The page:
server.sendmail(sender, receiver, message)  
except Exception as exep:  
print(exep)  
finally:  
server.quit()

Adding a Subject to the Email

We can add a subject by changing the message to have a ‘Subject:’ and having two newline characters. (\n).

Change the message variable (as shown below) and try resending the email. Please note the triple quotes instead of a single quote.

message = """Subject: Hi there

  
This message is sent from Python.""

If you want to use single quotes instead, use the following code:

message = 'Subject: Hi \n\n This message is sent from Python. '

Styling the Email

In the last section of this tutorial, we sent emails with a subject line and a simple body. This is usually not enough to solve real-world email-related problems. You’ll need to style your text, add hyperlinks, and include images.

We’ll use Python’s built-in email module for this. The code is rather long, so let’s go through it one step at a time.

First, let’s import our libraries and define the variables.

import smtplib, ssl  
from email.mime.text import MIMEText  
from email.mime.multipart import MIMEMultipart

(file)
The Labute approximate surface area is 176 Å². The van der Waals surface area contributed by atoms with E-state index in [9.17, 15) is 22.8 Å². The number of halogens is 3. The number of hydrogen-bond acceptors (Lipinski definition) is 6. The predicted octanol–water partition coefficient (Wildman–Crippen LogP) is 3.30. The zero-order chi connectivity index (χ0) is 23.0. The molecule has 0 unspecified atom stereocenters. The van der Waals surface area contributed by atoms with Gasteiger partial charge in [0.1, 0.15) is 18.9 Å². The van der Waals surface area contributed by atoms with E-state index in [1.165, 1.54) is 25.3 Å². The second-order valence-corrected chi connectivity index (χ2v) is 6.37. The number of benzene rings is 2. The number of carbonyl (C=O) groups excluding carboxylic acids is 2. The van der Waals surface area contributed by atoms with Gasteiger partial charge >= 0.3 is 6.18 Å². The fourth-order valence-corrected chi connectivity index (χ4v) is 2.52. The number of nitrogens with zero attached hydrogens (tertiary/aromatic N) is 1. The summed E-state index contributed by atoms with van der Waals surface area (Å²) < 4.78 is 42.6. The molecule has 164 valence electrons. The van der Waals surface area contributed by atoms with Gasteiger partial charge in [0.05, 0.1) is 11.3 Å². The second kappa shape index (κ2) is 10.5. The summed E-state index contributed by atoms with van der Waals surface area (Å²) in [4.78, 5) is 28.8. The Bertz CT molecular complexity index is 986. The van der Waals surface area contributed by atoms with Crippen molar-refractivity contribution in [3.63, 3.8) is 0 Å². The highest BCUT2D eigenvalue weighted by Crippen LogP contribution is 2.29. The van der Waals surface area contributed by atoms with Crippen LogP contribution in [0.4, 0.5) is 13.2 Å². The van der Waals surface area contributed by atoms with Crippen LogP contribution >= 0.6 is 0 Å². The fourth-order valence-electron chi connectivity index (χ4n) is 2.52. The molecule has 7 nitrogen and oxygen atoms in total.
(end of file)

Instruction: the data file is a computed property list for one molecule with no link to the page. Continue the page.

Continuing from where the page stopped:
smtp_server = 'smtp.gmail.com'  
  
port = 465  
sender = '[email protected]'  
password = 'myPassword'  
receiver = '[email protected]'

The next thiing you’ll need to do is define a MIMEMultipart object. You’ll convert this into a string later and send this as the email message.

message = MIMEMultipart('alternative')  
message['Subject'] = 'MIME Test'  
message['From'] = sender  
message['To'] = receiver

Next you’ll create plain-text and HTML versions of the email you want to send.

email_plain = """\  
Hey there,  
Take care  
Bye!"""

  
email_html = """\  
<html>  
<body>  
<p>Hey there,<br>Take care<br>Bye!</p>  
</body>  
</html>  
"""

Next you’ll transform these plain-text and HTML emails into MIMETEXT objects and attach them to the message.

mimetext_plain = MIMEText(email_plain, "plain")  
mimetext_html = MIMEText(email_html, "html")  
message.attach(mimetext_plain)  
message.attach(mimetext_html)

Now you can send the email!

context = ssl.create_default_context()  
  
with smtplib.SMTP_SSL(smtp_server, port, context=context) as server:  
server.login(sender, password)  
server.sendmail(sender, receiver, message.as_string())

This code gets the jbo done. However, it requires us to write lots of boilerplate code.

We can greatly reduce the number of lines required to send an email if we use the email_to library. It simplifies the entire email delivery and styling process by combining smtplib and MIMEText into one library.

We’ll try this approach now. First, install the email-to library using the following command in your terminal:

pip install email-to

The Python code to send an email with the email_to library is below.

import email_to  
smtp_server = 'smtp.gmail.com'  
port = 587  
sender = '[email protected]'  
password = 'myPassword'  
receiver = '[email protected]'  
server = email_to.EmailServer(smtp_server, port, sender, password)